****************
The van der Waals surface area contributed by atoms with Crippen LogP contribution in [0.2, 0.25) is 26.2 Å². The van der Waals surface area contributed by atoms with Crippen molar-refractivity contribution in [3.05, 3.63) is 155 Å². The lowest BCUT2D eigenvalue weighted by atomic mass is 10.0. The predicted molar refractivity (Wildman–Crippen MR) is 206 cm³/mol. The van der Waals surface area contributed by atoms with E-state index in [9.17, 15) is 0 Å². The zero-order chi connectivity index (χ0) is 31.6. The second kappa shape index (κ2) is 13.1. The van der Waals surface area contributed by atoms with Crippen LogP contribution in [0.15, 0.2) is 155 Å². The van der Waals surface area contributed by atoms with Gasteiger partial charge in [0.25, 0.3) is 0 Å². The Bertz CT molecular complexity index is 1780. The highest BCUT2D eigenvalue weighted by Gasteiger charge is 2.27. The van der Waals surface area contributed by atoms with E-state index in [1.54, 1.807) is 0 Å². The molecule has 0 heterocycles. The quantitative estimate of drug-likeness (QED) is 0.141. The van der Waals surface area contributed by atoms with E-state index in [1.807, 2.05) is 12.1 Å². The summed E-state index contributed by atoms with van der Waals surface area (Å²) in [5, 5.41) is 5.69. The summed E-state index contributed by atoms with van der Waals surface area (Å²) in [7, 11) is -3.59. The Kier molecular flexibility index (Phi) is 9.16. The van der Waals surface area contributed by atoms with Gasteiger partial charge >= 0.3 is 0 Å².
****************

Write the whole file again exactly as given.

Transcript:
The van der Waals surface area contributed by atoms with Crippen LogP contribution in [0.2, 0.25) is 26.2 Å². The van der Waals surface area contributed by atoms with Crippen molar-refractivity contribution in [3.05, 3.63) is 155 Å². The lowest BCUT2D eigenvalue weighted by atomic mass is 10.0. The predicted molar refractivity (Wildman–Crippen MR) is 206 cm³/mol. The van der Waals surface area contributed by atoms with E-state index in [9.17, 15) is 0 Å². The zero-order chi connectivity index (χ0) is 31.6. The second kappa shape index (κ2) is 13.1. The van der Waals surface area contributed by atoms with Crippen LogP contribution in [0.15, 0.2) is 155 Å². The van der Waals surface area contributed by atoms with Gasteiger partial charge in [0.25, 0.3) is 0 Å². The Bertz CT molecular complexity index is 1780. The highest BCUT2D eigenvalue weighted by Gasteiger charge is 2.27. The van der Waals surface area contributed by atoms with E-state index in [1.54, 1.807) is 0 Å². The molecule has 0 heterocycles. The quantitative estimate of drug-likeness (QED) is 0.141. The van der Waals surface area contributed by atoms with E-state index in [1.807, 2.05) is 12.1 Å². The summed E-state index contributed by atoms with van der Waals surface area (Å²) in [5, 5.41) is 5.69. The summed E-state index contributed by atoms with van der Waals surface area (Å²) in [7, 11) is -3.59. The Kier molecular flexibility index (Phi) is 9.16. The van der Waals surface area contributed by atoms with Gasteiger partial charge >= 0.3 is 0 Å².